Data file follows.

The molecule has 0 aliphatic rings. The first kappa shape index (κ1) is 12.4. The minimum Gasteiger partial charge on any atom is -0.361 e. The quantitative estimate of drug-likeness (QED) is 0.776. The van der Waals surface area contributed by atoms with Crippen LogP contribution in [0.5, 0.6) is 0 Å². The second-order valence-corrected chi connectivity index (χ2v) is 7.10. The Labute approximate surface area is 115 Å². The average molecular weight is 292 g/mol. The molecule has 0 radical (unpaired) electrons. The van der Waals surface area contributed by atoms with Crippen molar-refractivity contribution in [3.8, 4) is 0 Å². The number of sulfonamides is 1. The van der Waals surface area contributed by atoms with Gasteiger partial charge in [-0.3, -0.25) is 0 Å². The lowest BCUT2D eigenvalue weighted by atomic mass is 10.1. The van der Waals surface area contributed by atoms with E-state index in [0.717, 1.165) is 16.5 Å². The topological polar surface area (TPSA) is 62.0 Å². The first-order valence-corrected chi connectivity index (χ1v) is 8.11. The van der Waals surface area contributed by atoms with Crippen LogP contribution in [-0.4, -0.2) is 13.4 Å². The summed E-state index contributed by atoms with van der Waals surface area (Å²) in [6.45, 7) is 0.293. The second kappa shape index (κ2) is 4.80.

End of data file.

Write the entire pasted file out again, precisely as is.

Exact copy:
The molecule has 0 aliphatic rings. The first kappa shape index (κ1) is 12.4. The minimum Gasteiger partial charge on any atom is -0.361 e. The quantitative estimate of drug-likeness (QED) is 0.776. The van der Waals surface area contributed by atoms with Crippen LogP contribution in [0.5, 0.6) is 0 Å². The second-order valence-corrected chi connectivity index (χ2v) is 7.10. The Labute approximate surface area is 115 Å². The average molecular weight is 292 g/mol. The molecule has 0 radical (unpaired) electrons. The van der Waals surface area contributed by atoms with Crippen molar-refractivity contribution in [3.8, 4) is 0 Å². The number of sulfonamides is 1. The van der Waals surface area contributed by atoms with Gasteiger partial charge in [-0.3, -0.25) is 0 Å². The lowest BCUT2D eigenvalue weighted by atomic mass is 10.1. The van der Waals surface area contributed by atoms with E-state index in [0.717, 1.165) is 16.5 Å². The topological polar surface area (TPSA) is 62.0 Å². The first-order valence-corrected chi connectivity index (χ1v) is 8.11. The van der Waals surface area contributed by atoms with Crippen LogP contribution in [-0.4, -0.2) is 13.4 Å². The summed E-state index contributed by atoms with van der Waals surface area (Å²) in [6.45, 7) is 0.293. The second kappa shape index (κ2) is 4.80.